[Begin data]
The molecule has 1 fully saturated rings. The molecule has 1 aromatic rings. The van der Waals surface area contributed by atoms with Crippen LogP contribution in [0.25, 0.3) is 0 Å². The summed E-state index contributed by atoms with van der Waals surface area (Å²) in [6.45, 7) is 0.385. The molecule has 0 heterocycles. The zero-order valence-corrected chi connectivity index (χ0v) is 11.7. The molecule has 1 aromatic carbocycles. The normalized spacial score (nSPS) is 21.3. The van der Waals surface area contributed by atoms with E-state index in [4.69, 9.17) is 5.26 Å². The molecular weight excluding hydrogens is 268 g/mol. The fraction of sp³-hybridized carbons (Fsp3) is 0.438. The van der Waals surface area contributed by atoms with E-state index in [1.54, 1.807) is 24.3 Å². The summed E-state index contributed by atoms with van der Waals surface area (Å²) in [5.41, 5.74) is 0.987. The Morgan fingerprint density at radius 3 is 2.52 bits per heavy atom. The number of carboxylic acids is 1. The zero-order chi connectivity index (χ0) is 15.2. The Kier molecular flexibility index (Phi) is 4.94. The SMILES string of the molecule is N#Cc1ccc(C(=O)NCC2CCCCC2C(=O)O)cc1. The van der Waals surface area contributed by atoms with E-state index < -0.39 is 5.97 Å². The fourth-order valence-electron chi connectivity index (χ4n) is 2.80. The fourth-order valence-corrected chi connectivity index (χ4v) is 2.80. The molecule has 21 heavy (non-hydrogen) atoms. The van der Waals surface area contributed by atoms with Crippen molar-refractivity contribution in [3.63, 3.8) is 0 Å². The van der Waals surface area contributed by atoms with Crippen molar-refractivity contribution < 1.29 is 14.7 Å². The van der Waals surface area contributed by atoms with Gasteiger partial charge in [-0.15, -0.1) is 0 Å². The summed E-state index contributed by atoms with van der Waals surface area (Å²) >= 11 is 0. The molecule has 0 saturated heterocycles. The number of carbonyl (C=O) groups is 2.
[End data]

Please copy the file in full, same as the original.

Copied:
The molecule has 1 fully saturated rings. The molecule has 1 aromatic rings. The van der Waals surface area contributed by atoms with Crippen LogP contribution in [0.25, 0.3) is 0 Å². The summed E-state index contributed by atoms with van der Waals surface area (Å²) in [6.45, 7) is 0.385. The molecule has 0 heterocycles. The zero-order valence-corrected chi connectivity index (χ0v) is 11.7. The molecule has 1 aromatic carbocycles. The normalized spacial score (nSPS) is 21.3. The van der Waals surface area contributed by atoms with E-state index in [4.69, 9.17) is 5.26 Å². The molecular weight excluding hydrogens is 268 g/mol. The fraction of sp³-hybridized carbons (Fsp3) is 0.438. The van der Waals surface area contributed by atoms with E-state index in [1.54, 1.807) is 24.3 Å². The summed E-state index contributed by atoms with van der Waals surface area (Å²) in [5.41, 5.74) is 0.987. The Morgan fingerprint density at radius 3 is 2.52 bits per heavy atom. The number of carboxylic acids is 1. The zero-order chi connectivity index (χ0) is 15.2. The Kier molecular flexibility index (Phi) is 4.94. The SMILES string of the molecule is N#Cc1ccc(C(=O)NCC2CCCCC2C(=O)O)cc1. The van der Waals surface area contributed by atoms with E-state index < -0.39 is 5.97 Å². The fourth-order valence-electron chi connectivity index (χ4n) is 2.80. The fourth-order valence-corrected chi connectivity index (χ4v) is 2.80. The molecule has 21 heavy (non-hydrogen) atoms. The van der Waals surface area contributed by atoms with Crippen molar-refractivity contribution in [3.63, 3.8) is 0 Å². The van der Waals surface area contributed by atoms with Crippen molar-refractivity contribution < 1.29 is 14.7 Å². The van der Waals surface area contributed by atoms with Gasteiger partial charge in [-0.15, -0.1) is 0 Å². The summed E-state index contributed by atoms with van der Waals surface area (Å²) >= 11 is 0. The molecule has 0 saturated heterocycles. The number of carbonyl (C=O) groups is 2.